[Mobi (Kindle)] http://carlos.bueno.org/optimization/mature-optimization.mob...
The first few chapters in particular are a nice introduction to reasoning about performance, and the availability in multiple formats is also nice!
I wouldn't say that they're necessarily overkill or out of reach, but things to keep in mind as you're designing and building your software. Making sure that you can measure and instrument your code can save a lot of grief later on, even if it doesn't make sense to be doing those measurements right now. The flowchart is absolutely true: You can't prove that it's fast without measuring it.
I believe that by presenting such a view [on the proper use of goto statements] I
am not in fact disagreeing sharply with
Dijkstra's ideas, since he recently wrote the
following: "Please don't fall into the trap of
believing that I am terribly dogmatical
about [the go to statement]. I have the
uncomfortable feeling that others are making
a religion out of it, as if the conceptual
problems of programming could be solved by
a single trick, by a simple form of coding
discipline!" . In other words, it, seems
that fanatical advocates of the New Pro-
gramming are going overboard in their strict
enforcement of morality and purity in
The group had a very effective technique for estimating depth from stereo camera systems called PMF. Now this was an edge based algorithm, that used a lot of 'high level' (at the time) data constructs; you do Canny, calibrate an align to the epi-polar geometry, search and compare edges under various criteria, create lists of matches, etc. It was accurate, which is what mattered but slow. Now one smart guy in the group worked out that you do achieve the same outcome using a very different approach (known as stretch correlation) to achieve a similar result that on the right hardware would run much quicker. Well to cut a long story short the algorithm got written (worked well) and then someone went off and designed and built the specific hardware, including a chip optimized to run the algorithm. Frankly it was incredible it worked considering this was a couple of PhD students and our access to fabrication was, well typically British shall we say, which lead to yield problems. However, by the time it was all up and running we had moved a lot of development onto Linux on some nice shiny new Pentium PCs (133MHz!) which had little trouble running the original PMF algorithm almost as quickly and more stably than the purpose built chip.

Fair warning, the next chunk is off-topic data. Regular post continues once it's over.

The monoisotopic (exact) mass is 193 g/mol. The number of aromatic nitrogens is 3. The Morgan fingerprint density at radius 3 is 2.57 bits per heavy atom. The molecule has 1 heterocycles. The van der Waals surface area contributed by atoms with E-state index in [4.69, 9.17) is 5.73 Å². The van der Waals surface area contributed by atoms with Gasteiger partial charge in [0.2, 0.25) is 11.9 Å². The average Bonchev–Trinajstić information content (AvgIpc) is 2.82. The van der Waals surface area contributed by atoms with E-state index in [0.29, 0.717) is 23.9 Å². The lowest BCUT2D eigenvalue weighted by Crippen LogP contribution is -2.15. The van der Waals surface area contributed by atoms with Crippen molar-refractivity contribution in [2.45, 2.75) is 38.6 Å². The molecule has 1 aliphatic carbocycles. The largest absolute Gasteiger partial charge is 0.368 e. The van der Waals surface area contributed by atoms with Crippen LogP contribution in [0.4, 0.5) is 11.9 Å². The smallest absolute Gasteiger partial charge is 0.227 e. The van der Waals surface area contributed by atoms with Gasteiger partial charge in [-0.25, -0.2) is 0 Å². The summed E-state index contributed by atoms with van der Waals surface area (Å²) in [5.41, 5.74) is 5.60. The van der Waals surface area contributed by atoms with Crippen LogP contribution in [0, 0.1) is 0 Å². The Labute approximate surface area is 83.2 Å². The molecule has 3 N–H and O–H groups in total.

Now in some respects this was all fine. We were a University whose purpose was to teach and some smart people learnt how to design chips and develop algorithms, all good. However, the intention was also to create something of practical value and in this it failed. It failed because people forgot Moore's law and that today's optimized code is tomorrows cranky old, cryptic ball of mud.
I apologise if I'm just reminiscing here but I wanted to share.
Is it possible to share some of the details of "postmortems" of large-scale systems in more detail? This would really help academics who are interested in working on techniques to diagnose such issues. Perhaps log files, history of monitored metrics, etc.?
Restricting your variables is important, because you can't be sure exactly which change resulted in the improvement if you made a dozen changes(which is why threading is sometimes dangerous, because, like jwz's famous regex quote, it tends to turn one problem into many).
You're going to see things that don't make any sense, even if your gut says differently. This point is hammered home quite a bit. I've seen a case where removing what I thought was dead code reduced performance by a measurable amount... I still can't explain that one.
I haven't read the book yet, but I believe the key to a mature optimization is knowing clearly what needs to be optimized. There is no way to know it if you don't measure it. But the thing is that you may be measuring the wrong thing. If you focus on a class, for instance, without the entire context, you may be trying to speed up the wrong piece of your application.
Make sure you measure the entire flow, from the user clicking something to him seeing the response. Sometimes you will find that what needs to be optimized is not even your code.
"How a program works and how it performs are very different things." -- Yes, yes... That's also the case for many random x and y.
"By all means, use your brain and your training to
guide you; it’s good to make predictions. But not all predictions are good." I didn't find a translation for "La chèvre et le chou", which means keep the goat and the cabbage and is ironic. So yes, predictions are sometimes good sometimes not that good. A very many random x also comply to this proposition.
And so ooyawnnn.
But to have a little positive note, some quotes are fun, I actually enjoyed this troubling Mise-en-abîme "I once generalized from a single data point, and I’ll never do that again!"
 Not lucky today, it seems to not have any English translation either, interested reader can wikipedia it or tell me wrong.
It's hard to remember to practice those platitudes day-to-day, which makes them worth repeating. You must register your predictions beforehand in order to avoid hindsight bias. You also have to avoid getting attached to them. Programmers very often commit map-v-territory mistakes, asserting how a thing works as if it were an observation of how it performs, and so on.
If all this is old hat to you, well, congrats! But it's not to everyone. And keep reading. It gets more practical after Ch 2 or 3.